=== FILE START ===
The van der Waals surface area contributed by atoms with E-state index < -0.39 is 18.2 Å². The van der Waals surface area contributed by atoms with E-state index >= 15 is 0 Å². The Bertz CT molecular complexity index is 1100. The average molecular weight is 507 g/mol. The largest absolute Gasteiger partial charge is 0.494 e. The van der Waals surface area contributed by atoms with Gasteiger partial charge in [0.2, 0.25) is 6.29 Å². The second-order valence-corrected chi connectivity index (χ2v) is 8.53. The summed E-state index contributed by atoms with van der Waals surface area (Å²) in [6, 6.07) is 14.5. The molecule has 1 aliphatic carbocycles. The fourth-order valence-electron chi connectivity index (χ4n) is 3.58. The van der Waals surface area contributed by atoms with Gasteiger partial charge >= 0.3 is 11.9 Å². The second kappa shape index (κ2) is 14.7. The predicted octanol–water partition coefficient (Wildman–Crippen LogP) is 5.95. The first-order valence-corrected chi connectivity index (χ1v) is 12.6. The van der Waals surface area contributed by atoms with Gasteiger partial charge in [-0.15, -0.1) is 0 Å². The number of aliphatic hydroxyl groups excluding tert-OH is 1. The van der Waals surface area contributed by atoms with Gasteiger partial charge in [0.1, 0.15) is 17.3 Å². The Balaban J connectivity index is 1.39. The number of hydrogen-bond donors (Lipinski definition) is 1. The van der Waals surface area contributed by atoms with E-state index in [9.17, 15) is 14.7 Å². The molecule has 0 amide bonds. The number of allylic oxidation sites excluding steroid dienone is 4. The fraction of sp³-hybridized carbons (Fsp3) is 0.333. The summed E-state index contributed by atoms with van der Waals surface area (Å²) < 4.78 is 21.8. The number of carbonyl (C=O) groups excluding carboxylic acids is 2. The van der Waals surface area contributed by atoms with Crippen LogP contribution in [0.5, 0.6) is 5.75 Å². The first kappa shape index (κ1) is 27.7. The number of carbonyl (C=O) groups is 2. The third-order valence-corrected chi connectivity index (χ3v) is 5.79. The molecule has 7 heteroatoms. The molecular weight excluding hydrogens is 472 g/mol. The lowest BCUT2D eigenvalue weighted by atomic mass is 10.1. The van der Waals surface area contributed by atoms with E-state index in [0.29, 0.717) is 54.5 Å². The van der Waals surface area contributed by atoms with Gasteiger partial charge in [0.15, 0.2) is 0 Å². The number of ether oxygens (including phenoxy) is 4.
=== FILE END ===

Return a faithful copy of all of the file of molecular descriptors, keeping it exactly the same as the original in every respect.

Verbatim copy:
The van der Waals surface area contributed by atoms with E-state index < -0.39 is 18.2 Å². The van der Waals surface area contributed by atoms with E-state index >= 15 is 0 Å². The Bertz CT molecular complexity index is 1100. The average molecular weight is 507 g/mol. The largest absolute Gasteiger partial charge is 0.494 e. The van der Waals surface area contributed by atoms with Gasteiger partial charge in [0.2, 0.25) is 6.29 Å². The second-order valence-corrected chi connectivity index (χ2v) is 8.53. The summed E-state index contributed by atoms with van der Waals surface area (Å²) in [6, 6.07) is 14.5. The molecule has 1 aliphatic carbocycles. The fourth-order valence-electron chi connectivity index (χ4n) is 3.58. The van der Waals surface area contributed by atoms with Gasteiger partial charge >= 0.3 is 11.9 Å². The second kappa shape index (κ2) is 14.7. The predicted octanol–water partition coefficient (Wildman–Crippen LogP) is 5.95. The first-order valence-corrected chi connectivity index (χ1v) is 12.6. The van der Waals surface area contributed by atoms with Gasteiger partial charge in [-0.15, -0.1) is 0 Å². The number of aliphatic hydroxyl groups excluding tert-OH is 1. The van der Waals surface area contributed by atoms with Gasteiger partial charge in [0.1, 0.15) is 17.3 Å². The Balaban J connectivity index is 1.39. The number of hydrogen-bond donors (Lipinski definition) is 1. The van der Waals surface area contributed by atoms with E-state index in [9.17, 15) is 14.7 Å². The molecule has 0 amide bonds. The number of allylic oxidation sites excluding steroid dienone is 4. The fraction of sp³-hybridized carbons (Fsp3) is 0.333. The summed E-state index contributed by atoms with van der Waals surface area (Å²) < 4.78 is 21.8. The number of carbonyl (C=O) groups excluding carboxylic acids is 2. The van der Waals surface area contributed by atoms with Crippen LogP contribution in [0.5, 0.6) is 5.75 Å². The first kappa shape index (κ1) is 27.7. The number of carbonyl (C=O) groups is 2. The third-order valence-corrected chi connectivity index (χ3v) is 5.79. The molecule has 7 heteroatoms. The molecular weight excluding hydrogens is 472 g/mol. The lowest BCUT2D eigenvalue weighted by atomic mass is 10.1. The van der Waals surface area contributed by atoms with E-state index in [0.29, 0.717) is 54.5 Å². The van der Waals surface area contributed by atoms with Gasteiger partial charge in [0.15, 0.2) is 0 Å². The number of ether oxygens (including phenoxy) is 4.